The UC Berkeley Center for Long-Term Cybersecurity (CLTC) has released a report focused on the rapidly evolving landscape of cybersecurity in sports, with an emphasis on the Olympic Games. The report, “The Cybersecurity of Olympic Sports: New Opportunities, New Risks,” is an unprecedented look into how the proliferation of new technologies in major sporting events—from digital display panels in stadiums to online ticketing systems to artificial intelligence-based scoring software—opens the door to cyberattacks that could threaten public safety, diminish the fan experience, and undermine the integrity of competition.
CLTC produced the report through a partnership with Cal Athletics (the University of California, Berkeley’s athletics department) as well as the Los Angeles Organizing Committee for the 2028 Olympic Games. Using the Olympic Games as a case study, the report introduces a framework for evaluating potential risks posed by digital technologies in sports, and highlights possible threats that will arise as these technologies are deployed. The study identifies key areas of risk, including hacks on stadiums, scoring systems, and photo and video replay systems; manipulation of digital systems used by athletes for training and self-care; hacks on transportation and entry systems; as well as more extreme attacks designed to induce panic or facilitate terrorism or kidnapping.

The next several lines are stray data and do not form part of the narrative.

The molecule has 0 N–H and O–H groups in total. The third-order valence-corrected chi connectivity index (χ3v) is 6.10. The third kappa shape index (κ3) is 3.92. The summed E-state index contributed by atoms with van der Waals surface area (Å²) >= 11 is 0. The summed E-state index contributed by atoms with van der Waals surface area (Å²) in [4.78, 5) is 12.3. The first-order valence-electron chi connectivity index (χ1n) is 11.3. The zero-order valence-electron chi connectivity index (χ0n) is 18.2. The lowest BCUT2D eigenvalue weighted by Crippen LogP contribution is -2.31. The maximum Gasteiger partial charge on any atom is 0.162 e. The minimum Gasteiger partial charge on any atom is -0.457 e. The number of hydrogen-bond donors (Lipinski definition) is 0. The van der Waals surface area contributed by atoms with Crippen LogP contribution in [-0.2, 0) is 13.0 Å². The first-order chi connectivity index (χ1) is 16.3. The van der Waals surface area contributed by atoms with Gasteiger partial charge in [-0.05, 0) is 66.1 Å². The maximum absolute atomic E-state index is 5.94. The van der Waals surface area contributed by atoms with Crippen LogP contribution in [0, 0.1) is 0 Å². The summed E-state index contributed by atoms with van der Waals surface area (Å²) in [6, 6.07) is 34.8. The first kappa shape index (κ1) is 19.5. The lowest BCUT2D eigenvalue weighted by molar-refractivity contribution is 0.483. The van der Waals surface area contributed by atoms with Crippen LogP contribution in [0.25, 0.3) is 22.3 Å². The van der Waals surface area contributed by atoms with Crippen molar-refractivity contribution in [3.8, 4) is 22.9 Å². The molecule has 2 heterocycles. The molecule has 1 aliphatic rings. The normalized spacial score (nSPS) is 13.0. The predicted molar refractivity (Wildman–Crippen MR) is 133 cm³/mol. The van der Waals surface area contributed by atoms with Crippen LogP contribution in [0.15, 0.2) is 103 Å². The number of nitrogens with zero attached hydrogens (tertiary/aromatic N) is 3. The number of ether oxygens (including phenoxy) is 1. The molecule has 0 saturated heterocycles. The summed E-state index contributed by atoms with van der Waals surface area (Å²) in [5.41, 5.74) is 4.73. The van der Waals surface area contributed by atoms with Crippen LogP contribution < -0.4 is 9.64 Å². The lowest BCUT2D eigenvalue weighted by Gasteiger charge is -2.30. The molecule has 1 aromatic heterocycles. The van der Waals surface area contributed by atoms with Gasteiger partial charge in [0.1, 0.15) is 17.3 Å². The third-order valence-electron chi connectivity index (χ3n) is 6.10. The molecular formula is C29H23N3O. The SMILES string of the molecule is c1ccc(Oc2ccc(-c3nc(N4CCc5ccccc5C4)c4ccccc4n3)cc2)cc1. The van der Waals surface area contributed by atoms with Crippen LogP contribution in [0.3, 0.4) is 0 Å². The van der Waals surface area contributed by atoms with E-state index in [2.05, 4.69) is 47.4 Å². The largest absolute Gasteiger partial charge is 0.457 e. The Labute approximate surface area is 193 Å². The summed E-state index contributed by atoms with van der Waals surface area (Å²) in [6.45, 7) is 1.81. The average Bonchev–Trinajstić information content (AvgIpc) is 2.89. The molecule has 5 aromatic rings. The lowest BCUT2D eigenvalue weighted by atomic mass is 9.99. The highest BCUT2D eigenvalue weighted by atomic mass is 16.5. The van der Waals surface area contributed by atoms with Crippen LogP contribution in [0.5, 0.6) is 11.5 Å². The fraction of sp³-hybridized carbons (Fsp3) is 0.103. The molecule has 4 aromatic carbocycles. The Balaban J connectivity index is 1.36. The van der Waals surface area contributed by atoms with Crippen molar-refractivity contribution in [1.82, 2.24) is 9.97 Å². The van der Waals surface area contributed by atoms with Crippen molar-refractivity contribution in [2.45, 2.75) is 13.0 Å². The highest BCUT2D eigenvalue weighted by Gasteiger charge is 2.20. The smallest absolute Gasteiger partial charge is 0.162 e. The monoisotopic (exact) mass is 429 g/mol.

The report also includes fictional news stories from the future to highlight hypothetical incidents. One shows how malicious actors seeking to disrupt the Olympics could cause mass panic in a stadium by hacking into digital display panels. Another story highlights how hackers could manipulate a software-based scoring system in gymnastics, throwing a marquee event into chaos. A third story focuses on how “smart” appliances installed in athletes’ residences in the Olympics Village could be hacked and used for surveillance. The report suggests that sporting event planners should consider the potential cybersecurity implications of any new technology, noting that “organizers should press to ensure that there are tangible benefits to incorporating digital devices—and that significant risks can be mitigated—before going forward.”